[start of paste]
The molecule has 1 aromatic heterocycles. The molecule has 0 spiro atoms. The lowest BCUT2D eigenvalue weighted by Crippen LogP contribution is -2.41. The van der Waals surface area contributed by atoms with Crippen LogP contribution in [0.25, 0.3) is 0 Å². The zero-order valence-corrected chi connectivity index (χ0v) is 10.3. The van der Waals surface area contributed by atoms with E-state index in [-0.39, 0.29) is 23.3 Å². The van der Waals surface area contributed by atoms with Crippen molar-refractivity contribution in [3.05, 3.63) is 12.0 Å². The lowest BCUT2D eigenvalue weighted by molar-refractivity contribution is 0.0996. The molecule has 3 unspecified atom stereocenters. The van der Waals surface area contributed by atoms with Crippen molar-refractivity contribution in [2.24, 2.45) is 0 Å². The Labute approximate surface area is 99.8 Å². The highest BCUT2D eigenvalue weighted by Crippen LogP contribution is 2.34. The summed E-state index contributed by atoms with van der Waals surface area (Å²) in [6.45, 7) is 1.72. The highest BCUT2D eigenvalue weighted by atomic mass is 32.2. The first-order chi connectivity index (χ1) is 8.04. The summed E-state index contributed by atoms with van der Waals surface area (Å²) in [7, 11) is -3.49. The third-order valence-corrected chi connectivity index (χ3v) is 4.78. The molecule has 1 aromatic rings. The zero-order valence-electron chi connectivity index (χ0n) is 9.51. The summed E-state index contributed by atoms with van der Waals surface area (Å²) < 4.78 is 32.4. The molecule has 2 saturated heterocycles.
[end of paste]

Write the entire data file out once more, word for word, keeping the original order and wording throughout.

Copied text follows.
The molecule has 1 aromatic heterocycles. The molecule has 0 spiro atoms. The lowest BCUT2D eigenvalue weighted by Crippen LogP contribution is -2.41. The van der Waals surface area contributed by atoms with Crippen LogP contribution in [0.25, 0.3) is 0 Å². The zero-order valence-corrected chi connectivity index (χ0v) is 10.3. The van der Waals surface area contributed by atoms with E-state index in [-0.39, 0.29) is 23.3 Å². The van der Waals surface area contributed by atoms with Crippen molar-refractivity contribution in [3.05, 3.63) is 12.0 Å². The lowest BCUT2D eigenvalue weighted by molar-refractivity contribution is 0.0996. The molecule has 3 unspecified atom stereocenters. The van der Waals surface area contributed by atoms with Crippen molar-refractivity contribution in [2.24, 2.45) is 0 Å². The Labute approximate surface area is 99.8 Å². The highest BCUT2D eigenvalue weighted by Crippen LogP contribution is 2.34. The summed E-state index contributed by atoms with van der Waals surface area (Å²) in [6.45, 7) is 1.72. The highest BCUT2D eigenvalue weighted by atomic mass is 32.2. The first-order chi connectivity index (χ1) is 8.04. The summed E-state index contributed by atoms with van der Waals surface area (Å²) in [7, 11) is -3.49. The third-order valence-corrected chi connectivity index (χ3v) is 4.78. The molecule has 1 aromatic rings. The zero-order valence-electron chi connectivity index (χ0n) is 9.51. The summed E-state index contributed by atoms with van der Waals surface area (Å²) < 4.78 is 32.4. The molecule has 2 saturated heterocycles.